Press "Enter" to skip to content

Doubling Down on a Centralized Grid is More Expensive Without Distributed Energy

The economic, environmental, and public health challenges posed by the coronavirus pandemic and the climate crisis in 2020 continue unabated as we usher in a new presidential Administration. And yet, utilities across the United States are expecting to spend more money with their guaranteed rate of return, which clearly means higher electricity bills. We have an opportunity to re-imagine this centralized electricity system with innovation and smart planning.

Last year’s blackouts from Hurricane Isaias were yet another wakeup call that our centralized electricity grid is failing us. Who can forget Superstorm Sandy knocking out power to the northeast – some for over two weeks? In California, large swaths of the state are repeatedly plunged into darkness to reduce the risk of wildfires as utilities apply outdated tools, while overlooking the power of distributed resources to help fortify the grid.

As former regulatory commissioners, we are struck by how many policymakers and utilities believe doubling down on preserving the centralized system is the best way to repair the aging electric grid. We have long advocated for a new system that relies on more distributed energy resources spread across communities, but state commissions have lacked modeling tools that show the pathway for local energy resources, like solar, batteries and geothermal for instance, to benefit our electricity grid.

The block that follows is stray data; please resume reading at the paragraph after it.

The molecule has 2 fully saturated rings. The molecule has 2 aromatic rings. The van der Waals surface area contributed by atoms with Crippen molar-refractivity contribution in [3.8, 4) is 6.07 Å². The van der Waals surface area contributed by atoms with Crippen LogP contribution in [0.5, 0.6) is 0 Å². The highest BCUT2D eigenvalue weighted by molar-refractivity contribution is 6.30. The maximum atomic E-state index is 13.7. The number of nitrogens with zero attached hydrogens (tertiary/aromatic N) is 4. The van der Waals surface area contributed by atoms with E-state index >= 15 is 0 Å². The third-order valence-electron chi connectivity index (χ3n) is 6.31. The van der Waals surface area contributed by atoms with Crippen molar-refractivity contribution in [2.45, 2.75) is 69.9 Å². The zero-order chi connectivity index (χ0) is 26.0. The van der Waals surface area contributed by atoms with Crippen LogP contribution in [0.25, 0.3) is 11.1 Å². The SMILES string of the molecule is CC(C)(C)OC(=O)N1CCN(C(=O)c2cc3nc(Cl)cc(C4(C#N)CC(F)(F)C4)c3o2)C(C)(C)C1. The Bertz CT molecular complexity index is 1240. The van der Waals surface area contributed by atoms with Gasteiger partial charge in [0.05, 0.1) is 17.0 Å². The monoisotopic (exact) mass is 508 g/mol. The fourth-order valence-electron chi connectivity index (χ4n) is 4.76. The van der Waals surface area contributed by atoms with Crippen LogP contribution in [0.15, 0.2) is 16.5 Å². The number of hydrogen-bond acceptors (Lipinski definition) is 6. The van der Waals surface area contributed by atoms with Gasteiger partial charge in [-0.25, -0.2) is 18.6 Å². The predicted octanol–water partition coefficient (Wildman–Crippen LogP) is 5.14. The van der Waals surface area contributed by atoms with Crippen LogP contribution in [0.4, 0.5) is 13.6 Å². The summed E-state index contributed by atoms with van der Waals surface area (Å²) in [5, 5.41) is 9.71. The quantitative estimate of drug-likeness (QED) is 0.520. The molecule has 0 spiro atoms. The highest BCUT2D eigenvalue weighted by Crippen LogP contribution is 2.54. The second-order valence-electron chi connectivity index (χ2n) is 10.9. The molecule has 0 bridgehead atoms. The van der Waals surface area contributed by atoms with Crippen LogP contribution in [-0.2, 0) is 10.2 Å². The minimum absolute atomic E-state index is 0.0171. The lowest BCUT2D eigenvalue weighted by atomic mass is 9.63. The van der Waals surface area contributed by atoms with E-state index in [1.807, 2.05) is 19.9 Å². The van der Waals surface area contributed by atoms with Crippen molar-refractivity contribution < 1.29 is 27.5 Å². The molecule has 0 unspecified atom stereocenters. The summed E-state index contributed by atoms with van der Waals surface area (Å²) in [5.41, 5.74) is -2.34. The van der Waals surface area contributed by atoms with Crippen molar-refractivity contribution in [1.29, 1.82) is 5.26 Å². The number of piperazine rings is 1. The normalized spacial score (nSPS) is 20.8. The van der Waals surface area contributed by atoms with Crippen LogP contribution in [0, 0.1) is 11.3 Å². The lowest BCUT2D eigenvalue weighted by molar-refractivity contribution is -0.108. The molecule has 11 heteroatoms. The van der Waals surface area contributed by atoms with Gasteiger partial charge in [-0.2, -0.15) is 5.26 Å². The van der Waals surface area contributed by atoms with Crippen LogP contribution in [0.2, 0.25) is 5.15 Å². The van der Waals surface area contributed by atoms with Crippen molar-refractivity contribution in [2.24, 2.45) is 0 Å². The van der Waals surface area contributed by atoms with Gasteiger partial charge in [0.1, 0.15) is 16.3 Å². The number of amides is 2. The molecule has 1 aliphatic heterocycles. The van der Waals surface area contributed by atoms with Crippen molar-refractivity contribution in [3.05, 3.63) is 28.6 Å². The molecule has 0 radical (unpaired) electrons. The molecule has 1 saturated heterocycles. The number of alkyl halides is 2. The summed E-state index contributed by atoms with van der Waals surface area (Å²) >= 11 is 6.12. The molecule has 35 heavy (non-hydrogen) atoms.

When planning for future resource investments, most utilities and regulators approach grid and system planning in silos, using tools and models that aren’t equipped to consider the total cost and benefits of distributed energy resources. This has been the case for many decades. For the first time, a team of researchers led by Dr. Christopher Clack looked at the holistic grid and incorporated local solar into grid and system planning. The model that Clack used calculated a least-cost development plan for the grid. The results are striking.

Here’s what their Local Solar Roadmap found: If we invest in local solar and energy storage and other DER technologies — on schools, businesses, farms, apartments, and people’s homes — we can save people $473 billion on their electricity bills between now and 2050. This means deploying at least 247 gigawatts of local rooftop and community solar over the next three decades, enough to power over 25 percent of U.S. homes.

In fact, they found that scaling local solar is actually the most cost-effective way to meet our nation’s climate goals, while creating 2 million jobs along the way, helping build a sustainable economy. Not only is it the most cost-effective way to meet our nation’s climate goals, it will boost resilience as local communities and businesses contend with wildly variant weather patterns — increased storm severity, more devastating wildfires and longer and stronger hurricane seasons — stemming from the climate crisis.

This modeling disproves the old paradigms that claim DERs are too expensive. Continuing to invest in centralized solutions, without considering the contributions from new distributed technologies will result in a costly energy system, with stranded and underutilized investments. And, as we all know, stranded utility costs are traditionally paid for by customers. It’s clear the needs of the electric grid are evolving to a more distributed energy future.

Source: Greentech Media